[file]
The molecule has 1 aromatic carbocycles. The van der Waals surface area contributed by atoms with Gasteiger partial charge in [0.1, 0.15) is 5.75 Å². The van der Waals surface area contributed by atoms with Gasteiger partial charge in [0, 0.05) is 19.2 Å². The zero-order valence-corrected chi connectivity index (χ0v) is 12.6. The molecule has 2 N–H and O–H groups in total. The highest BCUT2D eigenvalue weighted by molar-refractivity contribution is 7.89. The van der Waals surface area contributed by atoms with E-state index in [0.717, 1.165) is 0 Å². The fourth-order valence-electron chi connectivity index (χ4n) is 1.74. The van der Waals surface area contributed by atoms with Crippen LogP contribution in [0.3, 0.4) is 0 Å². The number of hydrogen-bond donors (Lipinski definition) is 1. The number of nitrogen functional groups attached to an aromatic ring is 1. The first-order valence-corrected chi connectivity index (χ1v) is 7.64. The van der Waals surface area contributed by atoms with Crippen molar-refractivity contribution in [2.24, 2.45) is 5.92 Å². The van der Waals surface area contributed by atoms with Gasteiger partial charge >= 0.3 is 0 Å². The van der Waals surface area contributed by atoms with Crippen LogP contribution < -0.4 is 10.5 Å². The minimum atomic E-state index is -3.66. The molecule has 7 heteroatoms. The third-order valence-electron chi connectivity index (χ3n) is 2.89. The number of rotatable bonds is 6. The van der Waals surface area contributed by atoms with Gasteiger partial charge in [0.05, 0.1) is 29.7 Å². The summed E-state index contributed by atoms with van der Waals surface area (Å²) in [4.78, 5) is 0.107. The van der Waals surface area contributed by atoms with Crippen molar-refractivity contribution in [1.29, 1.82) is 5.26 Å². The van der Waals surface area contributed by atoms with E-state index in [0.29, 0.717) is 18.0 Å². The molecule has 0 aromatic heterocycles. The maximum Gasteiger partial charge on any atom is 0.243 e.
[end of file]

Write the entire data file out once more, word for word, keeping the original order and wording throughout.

The molecule has 1 aromatic carbocycles. The van der Waals surface area contributed by atoms with Gasteiger partial charge in [0.1, 0.15) is 5.75 Å². The van der Waals surface area contributed by atoms with Gasteiger partial charge in [0, 0.05) is 19.2 Å². The zero-order valence-corrected chi connectivity index (χ0v) is 12.6. The molecule has 2 N–H and O–H groups in total. The highest BCUT2D eigenvalue weighted by molar-refractivity contribution is 7.89. The van der Waals surface area contributed by atoms with E-state index in [0.717, 1.165) is 0 Å². The fourth-order valence-electron chi connectivity index (χ4n) is 1.74. The van der Waals surface area contributed by atoms with Crippen LogP contribution in [0.3, 0.4) is 0 Å². The number of hydrogen-bond donors (Lipinski definition) is 1. The number of nitrogen functional groups attached to an aromatic ring is 1. The first-order valence-corrected chi connectivity index (χ1v) is 7.64. The van der Waals surface area contributed by atoms with Crippen molar-refractivity contribution in [2.24, 2.45) is 5.92 Å². The van der Waals surface area contributed by atoms with Gasteiger partial charge >= 0.3 is 0 Å². The van der Waals surface area contributed by atoms with Crippen LogP contribution < -0.4 is 10.5 Å². The minimum atomic E-state index is -3.66. The molecule has 7 heteroatoms. The third-order valence-electron chi connectivity index (χ3n) is 2.89. The number of rotatable bonds is 6. The van der Waals surface area contributed by atoms with Gasteiger partial charge in [0.05, 0.1) is 29.7 Å². The summed E-state index contributed by atoms with van der Waals surface area (Å²) in [4.78, 5) is 0.107. The van der Waals surface area contributed by atoms with Crippen molar-refractivity contribution in [1.29, 1.82) is 5.26 Å². The van der Waals surface area contributed by atoms with E-state index in [0.29, 0.717) is 18.0 Å². The molecule has 0 aromatic heterocycles. The maximum Gasteiger partial charge on any atom is 0.243 e.